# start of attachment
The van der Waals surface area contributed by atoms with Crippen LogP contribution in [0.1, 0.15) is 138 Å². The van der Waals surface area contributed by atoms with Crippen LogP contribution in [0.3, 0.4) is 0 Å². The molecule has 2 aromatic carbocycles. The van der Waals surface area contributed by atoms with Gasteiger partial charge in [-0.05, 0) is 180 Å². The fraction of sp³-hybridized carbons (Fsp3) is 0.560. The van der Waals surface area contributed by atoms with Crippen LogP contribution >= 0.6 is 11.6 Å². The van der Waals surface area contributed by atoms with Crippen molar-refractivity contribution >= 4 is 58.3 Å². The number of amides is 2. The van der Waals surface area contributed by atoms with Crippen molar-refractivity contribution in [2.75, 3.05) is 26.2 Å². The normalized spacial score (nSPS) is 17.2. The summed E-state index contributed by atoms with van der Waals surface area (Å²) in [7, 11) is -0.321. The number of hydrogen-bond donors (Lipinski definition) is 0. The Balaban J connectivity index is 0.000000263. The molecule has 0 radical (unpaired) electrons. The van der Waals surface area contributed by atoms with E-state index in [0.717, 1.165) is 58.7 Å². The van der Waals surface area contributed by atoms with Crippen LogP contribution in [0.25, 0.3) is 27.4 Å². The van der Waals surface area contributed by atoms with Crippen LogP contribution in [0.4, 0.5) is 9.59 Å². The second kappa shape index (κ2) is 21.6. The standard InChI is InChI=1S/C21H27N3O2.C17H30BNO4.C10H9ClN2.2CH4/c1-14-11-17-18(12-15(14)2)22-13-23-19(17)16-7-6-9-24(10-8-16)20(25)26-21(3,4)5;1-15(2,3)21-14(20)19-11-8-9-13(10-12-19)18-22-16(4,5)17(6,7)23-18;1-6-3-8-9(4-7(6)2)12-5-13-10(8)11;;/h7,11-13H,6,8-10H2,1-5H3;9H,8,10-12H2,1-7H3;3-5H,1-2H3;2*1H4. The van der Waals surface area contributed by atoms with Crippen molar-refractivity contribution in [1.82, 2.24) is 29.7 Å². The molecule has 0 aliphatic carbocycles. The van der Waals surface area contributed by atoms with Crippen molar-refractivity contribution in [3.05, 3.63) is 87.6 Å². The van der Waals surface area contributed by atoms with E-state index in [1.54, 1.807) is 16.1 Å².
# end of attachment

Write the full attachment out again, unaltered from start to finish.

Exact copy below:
The van der Waals surface area contributed by atoms with Crippen LogP contribution in [0.1, 0.15) is 138 Å². The van der Waals surface area contributed by atoms with Crippen LogP contribution in [0.3, 0.4) is 0 Å². The molecule has 2 aromatic carbocycles. The van der Waals surface area contributed by atoms with Gasteiger partial charge in [-0.05, 0) is 180 Å². The fraction of sp³-hybridized carbons (Fsp3) is 0.560. The van der Waals surface area contributed by atoms with Crippen LogP contribution >= 0.6 is 11.6 Å². The van der Waals surface area contributed by atoms with Crippen molar-refractivity contribution >= 4 is 58.3 Å². The number of amides is 2. The van der Waals surface area contributed by atoms with Crippen molar-refractivity contribution in [2.75, 3.05) is 26.2 Å². The normalized spacial score (nSPS) is 17.2. The summed E-state index contributed by atoms with van der Waals surface area (Å²) in [7, 11) is -0.321. The number of hydrogen-bond donors (Lipinski definition) is 0. The Balaban J connectivity index is 0.000000263. The molecule has 0 radical (unpaired) electrons. The van der Waals surface area contributed by atoms with E-state index in [0.717, 1.165) is 58.7 Å². The van der Waals surface area contributed by atoms with Crippen LogP contribution in [0.25, 0.3) is 27.4 Å². The van der Waals surface area contributed by atoms with Crippen LogP contribution in [0.4, 0.5) is 9.59 Å². The second kappa shape index (κ2) is 21.6. The standard InChI is InChI=1S/C21H27N3O2.C17H30BNO4.C10H9ClN2.2CH4/c1-14-11-17-18(12-15(14)2)22-13-23-19(17)16-7-6-9-24(10-8-16)20(25)26-21(3,4)5;1-15(2,3)21-14(20)19-11-8-9-13(10-12-19)18-22-16(4,5)17(6,7)23-18;1-6-3-8-9(4-7(6)2)12-5-13-10(8)11;;/h7,11-13H,6,8-10H2,1-5H3;9H,8,10-12H2,1-7H3;3-5H,1-2H3;2*1H4. The van der Waals surface area contributed by atoms with Crippen molar-refractivity contribution in [1.82, 2.24) is 29.7 Å². The molecule has 0 aliphatic carbocycles. The van der Waals surface area contributed by atoms with Crippen molar-refractivity contribution in [3.05, 3.63) is 87.6 Å². The van der Waals surface area contributed by atoms with E-state index in [1.54, 1.807) is 16.1 Å².